This also means that Vietcombank has lost some of its froth and is now trading at 3.5 times 2018 book compared to 4.2 times a few weeks ago. Specialists argue the state-owned bank is not the best comparable for Techcombank since its share price has been “ramped” by local investors hoping to make a profit if and when GIC ever buys its hoped-for strategic stake.
The Singaporean sovereign wealth fund has become one of Vietnam’s most active investors, scooping up stakes in numerous companies at what mainstream fund managers consider high valuations. Its recent activity includes the purchase of a 7.1% stake in Vinhomes, which is set to top Techcombank with an even larger mooted $2 billion IPO over the coming few weeks.
Techcombank’s valuation is also well ahead of the regional average. However, it is below best-in-class banks at two of Asia’s other high growth markets: Indonesia where BCA is trading at 3.7 times 2018 book and India where HDFC is at 4.2 times.
The US-based fund manager believes Vietnam’s overall equity multiple is likely to hold even though the stock market has been buffeted by volatility a number of times so far this year. In 2017, it was Asia’s best performer and it is heading that way again in 2018 despite the ups and downs.
On a one-year basis, the VN Index is up 56.77% and 11.22% year-to-date. This now makes it the region’s second best performer after Pakistan: the KSE 100 is up 12.15% to Thursday’s close.
Both analysts and fund managers point out that one of the most striking aspects of Vietnam’s performance is the valuation divide between large cap and mid cap stocks. This is being driven by a surge of foreign buying into the country’s largest stocks.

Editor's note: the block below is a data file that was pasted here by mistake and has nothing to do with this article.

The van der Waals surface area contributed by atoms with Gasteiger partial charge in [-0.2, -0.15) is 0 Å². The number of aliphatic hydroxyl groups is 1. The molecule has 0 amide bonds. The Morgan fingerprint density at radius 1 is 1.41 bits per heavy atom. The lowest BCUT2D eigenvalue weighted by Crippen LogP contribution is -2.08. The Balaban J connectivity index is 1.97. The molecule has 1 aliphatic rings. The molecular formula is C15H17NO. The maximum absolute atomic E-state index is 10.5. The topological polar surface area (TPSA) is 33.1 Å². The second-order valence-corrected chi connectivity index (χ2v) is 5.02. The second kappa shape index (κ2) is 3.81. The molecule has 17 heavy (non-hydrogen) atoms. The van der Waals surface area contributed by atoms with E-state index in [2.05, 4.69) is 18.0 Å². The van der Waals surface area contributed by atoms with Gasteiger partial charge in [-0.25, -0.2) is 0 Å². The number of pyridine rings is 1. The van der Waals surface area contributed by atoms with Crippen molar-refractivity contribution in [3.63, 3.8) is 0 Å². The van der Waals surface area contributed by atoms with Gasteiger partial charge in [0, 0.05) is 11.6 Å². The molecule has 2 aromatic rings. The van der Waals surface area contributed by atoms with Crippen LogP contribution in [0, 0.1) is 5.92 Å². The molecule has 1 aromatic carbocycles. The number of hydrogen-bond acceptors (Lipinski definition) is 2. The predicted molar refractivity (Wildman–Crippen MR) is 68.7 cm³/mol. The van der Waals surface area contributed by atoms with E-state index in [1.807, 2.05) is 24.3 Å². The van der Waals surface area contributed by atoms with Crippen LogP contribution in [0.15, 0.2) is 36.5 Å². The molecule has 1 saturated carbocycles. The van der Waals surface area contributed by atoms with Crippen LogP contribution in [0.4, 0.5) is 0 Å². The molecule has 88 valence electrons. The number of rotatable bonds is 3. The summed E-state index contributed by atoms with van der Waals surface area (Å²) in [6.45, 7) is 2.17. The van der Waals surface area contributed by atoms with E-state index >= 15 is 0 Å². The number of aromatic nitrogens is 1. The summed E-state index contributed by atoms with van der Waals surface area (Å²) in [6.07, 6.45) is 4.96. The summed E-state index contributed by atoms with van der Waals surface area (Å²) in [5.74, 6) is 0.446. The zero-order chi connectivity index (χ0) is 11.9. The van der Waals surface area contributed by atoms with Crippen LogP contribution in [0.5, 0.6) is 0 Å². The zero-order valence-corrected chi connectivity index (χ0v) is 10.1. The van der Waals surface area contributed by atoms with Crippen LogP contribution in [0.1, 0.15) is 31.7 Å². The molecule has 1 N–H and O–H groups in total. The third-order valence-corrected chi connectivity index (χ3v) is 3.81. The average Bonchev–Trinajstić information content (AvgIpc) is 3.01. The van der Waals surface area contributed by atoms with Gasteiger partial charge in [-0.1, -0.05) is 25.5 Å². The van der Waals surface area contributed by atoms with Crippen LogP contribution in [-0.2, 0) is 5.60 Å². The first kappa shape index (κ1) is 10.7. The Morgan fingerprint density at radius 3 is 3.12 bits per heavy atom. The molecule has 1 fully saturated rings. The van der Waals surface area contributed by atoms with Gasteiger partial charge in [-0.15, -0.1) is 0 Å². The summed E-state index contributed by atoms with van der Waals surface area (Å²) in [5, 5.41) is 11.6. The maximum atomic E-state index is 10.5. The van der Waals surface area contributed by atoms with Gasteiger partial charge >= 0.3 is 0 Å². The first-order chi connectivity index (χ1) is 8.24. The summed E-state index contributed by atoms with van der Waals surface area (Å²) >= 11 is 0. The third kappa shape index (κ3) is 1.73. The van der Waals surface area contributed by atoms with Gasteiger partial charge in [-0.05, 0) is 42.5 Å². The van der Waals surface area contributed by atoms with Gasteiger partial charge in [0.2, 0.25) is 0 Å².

“Vietnam is starting to appear on the radar of larger emerging market investors and they want liquid names to get into,” one fund manager said. “It doesn’t take much for them to move the market.”
“There’s also a fair amount of tourist capital from retail investors particularly out of Thailand and South Korea, who have been buying the market through ETFs [exchange traded funds],” he added. “Local investors have been following their lead, piling into large stocks as they know that’s where the momentum is.”
As a result, the MSCI Vietnam Index is now trading at 23.5 times forecast 2018 earnings, above its next highest Asian comparable, the Philippines, which is on 17.2 times. Vietnam’s MSCI Index is especially concentrated as it only has 15 stocks, of which two groupings (Vinamilk and Vingroup entities) account for 58%.